Today’s Wonder of the Day was inspired by simon. simon Wonders, “What is a shin splint?” Thanks for WONDERing with us, simon!
Do you play sports? Do you do a lot of running? If so, chances are you may have experienced pain in your legs from time to time. It’s common early in the season or if you don’t warm up enough. You may feel pain in the muscles on the fronts and sides of your legs. Sometimes the pain can be so bad that you can’t keep exercising.
What are we talking about? Shin splints! And they hurt! If you’ve ever had shin splints, you know how painful they can be. They often feel like a dull, aching, throbbing pain in the legs. They may continue even after you stop exercising. Shin splints can sideline an athlete for several days or weeks.
The shin bone — called the tibia — is the large bone in the front of the lower part of your leg. When you feel pain along the shin bone or just behind it, you may have shin splints. Doctors call this condition medial tibial stress syndrome.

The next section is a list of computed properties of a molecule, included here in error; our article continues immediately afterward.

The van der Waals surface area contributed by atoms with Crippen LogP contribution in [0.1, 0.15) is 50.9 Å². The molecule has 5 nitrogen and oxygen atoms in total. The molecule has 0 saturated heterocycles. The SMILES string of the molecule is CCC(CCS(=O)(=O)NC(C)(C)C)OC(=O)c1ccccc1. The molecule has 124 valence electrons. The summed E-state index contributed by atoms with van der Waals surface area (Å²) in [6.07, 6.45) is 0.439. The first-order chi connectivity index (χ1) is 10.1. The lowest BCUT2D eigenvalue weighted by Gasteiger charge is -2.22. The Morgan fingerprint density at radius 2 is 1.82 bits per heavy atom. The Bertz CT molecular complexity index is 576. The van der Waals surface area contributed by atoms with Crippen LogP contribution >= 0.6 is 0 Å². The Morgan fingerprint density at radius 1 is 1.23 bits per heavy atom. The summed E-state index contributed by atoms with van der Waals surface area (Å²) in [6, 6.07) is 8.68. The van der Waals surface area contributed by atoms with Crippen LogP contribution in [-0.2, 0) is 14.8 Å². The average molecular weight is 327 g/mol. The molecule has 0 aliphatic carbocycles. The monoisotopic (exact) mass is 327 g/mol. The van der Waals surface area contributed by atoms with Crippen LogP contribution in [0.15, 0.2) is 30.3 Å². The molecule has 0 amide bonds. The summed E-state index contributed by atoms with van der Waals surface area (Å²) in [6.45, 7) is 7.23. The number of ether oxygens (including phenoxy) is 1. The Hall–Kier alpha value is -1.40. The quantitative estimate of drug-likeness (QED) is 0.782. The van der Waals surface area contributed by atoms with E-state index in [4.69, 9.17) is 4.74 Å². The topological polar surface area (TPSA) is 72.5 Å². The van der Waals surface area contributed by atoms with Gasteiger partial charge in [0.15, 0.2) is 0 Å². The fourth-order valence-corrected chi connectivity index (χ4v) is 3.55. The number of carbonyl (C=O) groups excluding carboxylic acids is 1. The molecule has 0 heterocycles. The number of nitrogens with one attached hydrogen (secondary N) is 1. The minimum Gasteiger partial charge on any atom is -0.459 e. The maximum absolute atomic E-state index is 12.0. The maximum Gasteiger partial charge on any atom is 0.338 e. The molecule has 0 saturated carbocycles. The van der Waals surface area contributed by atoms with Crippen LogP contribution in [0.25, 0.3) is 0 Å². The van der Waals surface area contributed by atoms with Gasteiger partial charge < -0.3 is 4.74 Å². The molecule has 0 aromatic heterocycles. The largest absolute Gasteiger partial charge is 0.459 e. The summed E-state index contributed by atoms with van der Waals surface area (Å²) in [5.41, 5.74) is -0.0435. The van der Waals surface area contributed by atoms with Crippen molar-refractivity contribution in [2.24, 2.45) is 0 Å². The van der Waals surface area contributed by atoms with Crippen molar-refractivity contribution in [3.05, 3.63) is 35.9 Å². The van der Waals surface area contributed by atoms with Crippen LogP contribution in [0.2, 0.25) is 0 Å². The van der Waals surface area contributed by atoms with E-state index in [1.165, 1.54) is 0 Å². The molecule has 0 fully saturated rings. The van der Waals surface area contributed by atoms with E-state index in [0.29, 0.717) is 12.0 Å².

What causes shin splints? Often, they’re caused by too much force or stress on the shin bone and the surrounding tissues. Runners often experience shin splints. So do athletes in other sports with lots of running, such as soccer and basketball.
Fortunately, shin splints can often be cured with simple measures. For example, icing your shins, taking over-the-counter pain relievers, and getting extra rest will often heal shin splints in a matter of a few days.
If overuse is an issue, cutting back on your intensity or distance for a while can help. Likewise, running on a softer surface may also improve shin splints.
Other times, doctors are needed to treat the underlying factors causing shin splints. You may want to consult a doctor if shin splints persist. They can help you get back to an active lifestyle more quickly.
Standards: CCRA.L.3, CCRA.L.6, CCRA.R.1, CCRA.R.2, CCRA.R.4, CCRA.R.10, CCRA.SL.1, CCRA.W.2, CCRA.L.1, CCRA.L.2, CCRA.W.8